Hayden leaders want the town to write its own rules, and they want residents to help.
Town officials have set a community work session Thursday to discuss switching to home rule. Hayden is a statutory town, which means it is governed by state statutes. Becoming a home-rule municipality would allow the town more flexibility in taxing and holding elections, for example.
If the town goes to home rule, it must create a charter for voter approval. That document could be amended only through an election, Town Manager Russ Martin said. Voters will decide in March whether to elect a nine-person charter commission to create the document. A vote on the charter probably would come in summer.
Steamboat Springs and Craig are home-rule municipalities.
"To me, this has been long overdue for the town of Hayden," Town Trustee Richard "Festus" Hagins said.
Switching to home rule could allow the town to tax lodging, rental cars and taxi services, for example, Hagins said. That would mean increased revenue from visitors to Yampa Valley Regional Airport.
"We can gain more revenues from the tourists that come into town, and we can earmark some stuff if we do changes in our taxes," he said.
Adding taxes would create variety in Hayden's revenue streams, Martin said. He urged residents to come hear details at Thursday's meeting. The nine-person Charter Commission is open to the community, and he said he would like to hear as many voices as possible. The panel would dissolve after creating the charter.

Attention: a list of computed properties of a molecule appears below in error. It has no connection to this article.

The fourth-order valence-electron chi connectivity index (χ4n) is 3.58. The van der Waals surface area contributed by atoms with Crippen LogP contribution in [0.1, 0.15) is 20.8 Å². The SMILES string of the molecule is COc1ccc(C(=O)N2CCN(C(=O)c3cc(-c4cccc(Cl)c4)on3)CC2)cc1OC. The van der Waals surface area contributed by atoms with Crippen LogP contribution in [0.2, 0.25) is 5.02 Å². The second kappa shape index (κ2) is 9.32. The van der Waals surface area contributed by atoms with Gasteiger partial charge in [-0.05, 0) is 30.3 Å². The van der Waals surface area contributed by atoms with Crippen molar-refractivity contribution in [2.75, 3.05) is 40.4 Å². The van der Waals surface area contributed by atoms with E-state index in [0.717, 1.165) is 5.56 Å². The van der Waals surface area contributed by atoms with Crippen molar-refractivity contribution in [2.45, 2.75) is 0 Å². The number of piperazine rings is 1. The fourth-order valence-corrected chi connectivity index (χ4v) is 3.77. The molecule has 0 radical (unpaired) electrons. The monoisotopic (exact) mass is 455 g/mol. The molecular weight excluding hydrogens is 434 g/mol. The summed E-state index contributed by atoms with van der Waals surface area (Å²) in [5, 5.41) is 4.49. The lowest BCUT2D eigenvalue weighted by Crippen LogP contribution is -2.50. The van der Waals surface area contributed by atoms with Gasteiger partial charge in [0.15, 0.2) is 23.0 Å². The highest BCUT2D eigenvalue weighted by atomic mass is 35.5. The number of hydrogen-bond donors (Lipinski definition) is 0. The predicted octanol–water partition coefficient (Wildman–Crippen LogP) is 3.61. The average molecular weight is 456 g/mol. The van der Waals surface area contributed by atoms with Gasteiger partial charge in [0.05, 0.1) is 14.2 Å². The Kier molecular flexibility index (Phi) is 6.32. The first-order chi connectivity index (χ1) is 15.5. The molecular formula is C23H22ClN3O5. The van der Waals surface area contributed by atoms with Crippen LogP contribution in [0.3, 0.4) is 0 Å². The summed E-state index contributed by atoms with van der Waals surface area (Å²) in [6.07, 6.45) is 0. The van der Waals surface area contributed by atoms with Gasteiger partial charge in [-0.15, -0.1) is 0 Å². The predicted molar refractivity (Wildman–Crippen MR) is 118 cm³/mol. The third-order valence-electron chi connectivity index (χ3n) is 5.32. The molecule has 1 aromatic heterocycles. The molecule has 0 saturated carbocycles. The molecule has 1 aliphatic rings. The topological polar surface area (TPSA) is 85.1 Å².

Martin said some residents are afraid the town would err and wind up with unintended consequences. There's nothing to fear, he said.
"We still have the Taxpayer Bill of Rights that applies here," he said. "Any increased taxes will be required to go to the people for a vote. The difference here is that many taxes available to us as a home rule don't have a direct impact on our citizens, therefore obviously have a better chance of passing."
The charter doesn't have to be complex, Martin said. He gave a seven-page sample to the Town Board. The charter could address how and whether the mayor is elected, term limits and the town manager's duties, Martin said. Anything not addressed would remain governed by state statutes, he said.
"The charter basically allows us to make statutory changes that apply to our community only," he said. "If we wanted to change that now, we'd have to go to (state Sen.) Al White and say, 'We want you to change the way communities of our size are governed.'"
Steamboat underwent the transition to home rule in 1973. Steamboat's incoming city manager, however, saw the process more recently. Jon Roberts helped guide Victorville, Calif., from general law to charter status. In California, charter is similar to home rule, Roberts said.
"As California began to pass more and more rules, we felt it was to our benefit to switch over to a charter city," he said. "So we drafted up our own charter, which is pretty simple, pretty comparable to a home-rule charter, and took it to voters, and it was approved by nearly 70 percent."
Hagins said he was passionate about moving Hayden to home rule.
"For me personally, I don't see any negatives, and I'd like to know what they are, if any," he said.
Martin said he understood that the change could appear intimidating.
"There are a lot of options there, and that's why I say it's a little bit scary. : Once you say you're going to do it that way, the only way to change it is to go back to the voters," he said.
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